I haven’t got time to review them all in detail yet, but I’ve noticed a number of new initiatives launched by Google over the past week or so that deserve mention here.

Ad Sitelinks in AdWords

Ad Sitelinks is a new AdWords feature that allows you to extend the value of your existing AdWords ads by providing additional links to content deep within your sites. Rather than sending all users to the same landing page, Ad Sitelinks will display up to 4 additional Destination URLs on your search-based text ad for users to choose from.

Google Comparison Ads:

Comparison Ads is another new feature of AdWords, which lets users compare multiple, relevant offers more easily. Comparison Ads ads value to the ad experience on Google by letting users specify exactly what they are looking for and helping them quickly compare relevant offers side by side.

Google Page Previews:

Google has added a new option to web search called Page Previews. Click on *show options* and select *page previews* after running a search. Google will then show a longer snippet, plus a site thumbnail for each search result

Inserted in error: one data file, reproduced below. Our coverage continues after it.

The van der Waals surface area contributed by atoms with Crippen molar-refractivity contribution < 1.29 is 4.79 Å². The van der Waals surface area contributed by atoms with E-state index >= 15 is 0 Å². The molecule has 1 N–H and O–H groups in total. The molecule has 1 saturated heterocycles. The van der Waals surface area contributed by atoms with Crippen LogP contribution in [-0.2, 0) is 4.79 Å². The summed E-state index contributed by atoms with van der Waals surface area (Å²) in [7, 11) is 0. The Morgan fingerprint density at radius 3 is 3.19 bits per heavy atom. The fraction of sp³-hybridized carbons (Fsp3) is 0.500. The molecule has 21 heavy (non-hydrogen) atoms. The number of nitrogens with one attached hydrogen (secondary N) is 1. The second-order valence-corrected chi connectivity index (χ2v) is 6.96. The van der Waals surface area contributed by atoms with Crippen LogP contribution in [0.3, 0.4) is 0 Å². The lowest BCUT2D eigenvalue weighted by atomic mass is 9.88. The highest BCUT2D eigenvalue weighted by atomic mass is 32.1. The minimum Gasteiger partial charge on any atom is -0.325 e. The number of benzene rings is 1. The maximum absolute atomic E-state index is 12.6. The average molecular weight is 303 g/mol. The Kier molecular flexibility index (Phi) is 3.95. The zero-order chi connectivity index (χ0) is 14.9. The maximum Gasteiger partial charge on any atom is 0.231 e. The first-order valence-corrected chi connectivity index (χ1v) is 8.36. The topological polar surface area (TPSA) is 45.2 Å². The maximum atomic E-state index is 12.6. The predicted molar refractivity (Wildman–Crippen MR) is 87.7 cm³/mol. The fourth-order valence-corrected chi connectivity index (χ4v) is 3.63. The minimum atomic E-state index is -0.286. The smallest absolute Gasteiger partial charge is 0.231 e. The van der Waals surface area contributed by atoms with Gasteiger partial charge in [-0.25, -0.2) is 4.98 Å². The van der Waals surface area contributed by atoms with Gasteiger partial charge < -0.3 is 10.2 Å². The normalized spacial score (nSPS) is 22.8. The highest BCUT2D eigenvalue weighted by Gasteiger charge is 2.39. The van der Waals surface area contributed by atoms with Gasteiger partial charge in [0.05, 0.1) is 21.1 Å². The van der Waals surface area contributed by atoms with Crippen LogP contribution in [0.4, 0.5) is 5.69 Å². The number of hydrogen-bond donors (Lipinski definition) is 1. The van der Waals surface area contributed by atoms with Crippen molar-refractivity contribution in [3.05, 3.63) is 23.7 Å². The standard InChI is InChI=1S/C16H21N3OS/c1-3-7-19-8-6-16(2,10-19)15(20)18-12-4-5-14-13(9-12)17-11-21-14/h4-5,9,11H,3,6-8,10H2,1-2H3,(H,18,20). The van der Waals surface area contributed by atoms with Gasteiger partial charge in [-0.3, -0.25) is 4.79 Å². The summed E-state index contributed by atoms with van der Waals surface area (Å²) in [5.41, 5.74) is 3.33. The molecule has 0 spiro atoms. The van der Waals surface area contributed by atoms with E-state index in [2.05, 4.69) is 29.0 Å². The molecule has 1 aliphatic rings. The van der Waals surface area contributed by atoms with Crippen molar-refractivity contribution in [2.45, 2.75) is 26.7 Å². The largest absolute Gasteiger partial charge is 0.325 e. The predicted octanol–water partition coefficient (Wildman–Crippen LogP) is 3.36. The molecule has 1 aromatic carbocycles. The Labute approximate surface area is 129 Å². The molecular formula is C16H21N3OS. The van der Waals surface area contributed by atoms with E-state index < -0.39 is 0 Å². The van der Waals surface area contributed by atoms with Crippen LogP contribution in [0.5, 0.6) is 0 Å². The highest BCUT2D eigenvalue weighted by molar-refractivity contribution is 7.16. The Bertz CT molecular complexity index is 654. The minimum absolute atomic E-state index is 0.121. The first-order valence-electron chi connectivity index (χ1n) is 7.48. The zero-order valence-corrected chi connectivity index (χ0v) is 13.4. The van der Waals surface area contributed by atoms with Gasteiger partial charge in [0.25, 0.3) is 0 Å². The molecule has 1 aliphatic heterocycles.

Google Fading Home Page:

Google has been experimenting today with an even more minimalist home page than usual. The new *fading* home page hides everything on the page apart from the logo and the search box until you move your mouse over it and then the remainder of the navigation fades in.  A few people mentioned this one on Twitter but I haven’t seen it in action yet.

Have you used or noticed any of these yet? Please let us know what you think via the comments below.

October Search Light Newsletter: the *only two days late* edition

Search LightThe latest issue of the Search Light newsletter came out yesterday. And it’s only 2 days late! At this rate, our November newsletter may even buck the trend and be published on time.

In this issue, we celebrate Search Engine College reaching 45 countries by offering subscribers a USD 50 discount on all certification courses.

The newsletter also includes some of the more interesting FAQs answered in this blog and an article debunking the myth of SEO as voodoo, written by web site usability extraordinaire Kim Krause Berg

If you’re not yet a newsletter subscriber catch it here and then quickly go and subscribe before I find out!